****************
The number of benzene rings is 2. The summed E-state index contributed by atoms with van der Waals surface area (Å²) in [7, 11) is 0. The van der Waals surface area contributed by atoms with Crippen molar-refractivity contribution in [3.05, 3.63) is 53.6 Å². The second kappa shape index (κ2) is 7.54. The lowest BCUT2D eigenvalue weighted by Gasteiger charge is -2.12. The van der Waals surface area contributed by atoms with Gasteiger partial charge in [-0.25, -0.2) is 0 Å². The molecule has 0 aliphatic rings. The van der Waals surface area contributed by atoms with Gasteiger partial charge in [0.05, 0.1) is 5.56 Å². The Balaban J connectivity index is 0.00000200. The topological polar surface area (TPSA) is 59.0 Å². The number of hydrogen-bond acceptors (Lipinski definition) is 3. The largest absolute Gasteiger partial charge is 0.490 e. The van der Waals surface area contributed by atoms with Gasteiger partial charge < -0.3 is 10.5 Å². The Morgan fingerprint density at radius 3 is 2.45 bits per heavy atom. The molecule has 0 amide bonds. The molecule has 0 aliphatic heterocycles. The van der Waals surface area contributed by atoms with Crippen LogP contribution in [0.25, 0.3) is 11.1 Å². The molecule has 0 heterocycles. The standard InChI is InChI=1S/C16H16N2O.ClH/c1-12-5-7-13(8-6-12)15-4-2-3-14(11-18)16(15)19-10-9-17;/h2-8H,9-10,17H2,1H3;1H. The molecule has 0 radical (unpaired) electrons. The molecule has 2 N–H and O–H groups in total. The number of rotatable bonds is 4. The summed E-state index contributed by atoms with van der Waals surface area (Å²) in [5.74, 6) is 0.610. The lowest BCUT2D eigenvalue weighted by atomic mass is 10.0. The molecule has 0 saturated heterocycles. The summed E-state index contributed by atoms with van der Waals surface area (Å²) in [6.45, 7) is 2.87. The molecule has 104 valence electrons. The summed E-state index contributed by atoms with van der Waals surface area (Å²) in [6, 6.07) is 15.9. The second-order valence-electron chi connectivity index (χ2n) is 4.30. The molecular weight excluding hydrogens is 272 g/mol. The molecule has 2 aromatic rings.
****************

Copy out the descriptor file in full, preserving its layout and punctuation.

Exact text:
The number of benzene rings is 2. The summed E-state index contributed by atoms with van der Waals surface area (Å²) in [7, 11) is 0. The van der Waals surface area contributed by atoms with Crippen molar-refractivity contribution in [3.05, 3.63) is 53.6 Å². The second kappa shape index (κ2) is 7.54. The lowest BCUT2D eigenvalue weighted by Gasteiger charge is -2.12. The van der Waals surface area contributed by atoms with Gasteiger partial charge in [-0.25, -0.2) is 0 Å². The molecule has 0 aliphatic rings. The van der Waals surface area contributed by atoms with Gasteiger partial charge in [0.05, 0.1) is 5.56 Å². The Balaban J connectivity index is 0.00000200. The topological polar surface area (TPSA) is 59.0 Å². The number of hydrogen-bond acceptors (Lipinski definition) is 3. The largest absolute Gasteiger partial charge is 0.490 e. The van der Waals surface area contributed by atoms with Gasteiger partial charge < -0.3 is 10.5 Å². The Morgan fingerprint density at radius 3 is 2.45 bits per heavy atom. The molecule has 0 amide bonds. The molecule has 0 aliphatic heterocycles. The van der Waals surface area contributed by atoms with Crippen LogP contribution in [0.25, 0.3) is 11.1 Å². The molecule has 0 heterocycles. The standard InChI is InChI=1S/C16H16N2O.ClH/c1-12-5-7-13(8-6-12)15-4-2-3-14(11-18)16(15)19-10-9-17;/h2-8H,9-10,17H2,1H3;1H. The molecule has 0 radical (unpaired) electrons. The molecule has 2 N–H and O–H groups in total. The number of rotatable bonds is 4. The summed E-state index contributed by atoms with van der Waals surface area (Å²) in [5.74, 6) is 0.610. The lowest BCUT2D eigenvalue weighted by atomic mass is 10.0. The molecule has 0 saturated heterocycles. The summed E-state index contributed by atoms with van der Waals surface area (Å²) in [6.45, 7) is 2.87. The molecule has 104 valence electrons. The summed E-state index contributed by atoms with van der Waals surface area (Å²) in [6, 6.07) is 15.9. The second-order valence-electron chi connectivity index (χ2n) is 4.30. The molecular weight excluding hydrogens is 272 g/mol. The molecule has 2 aromatic rings.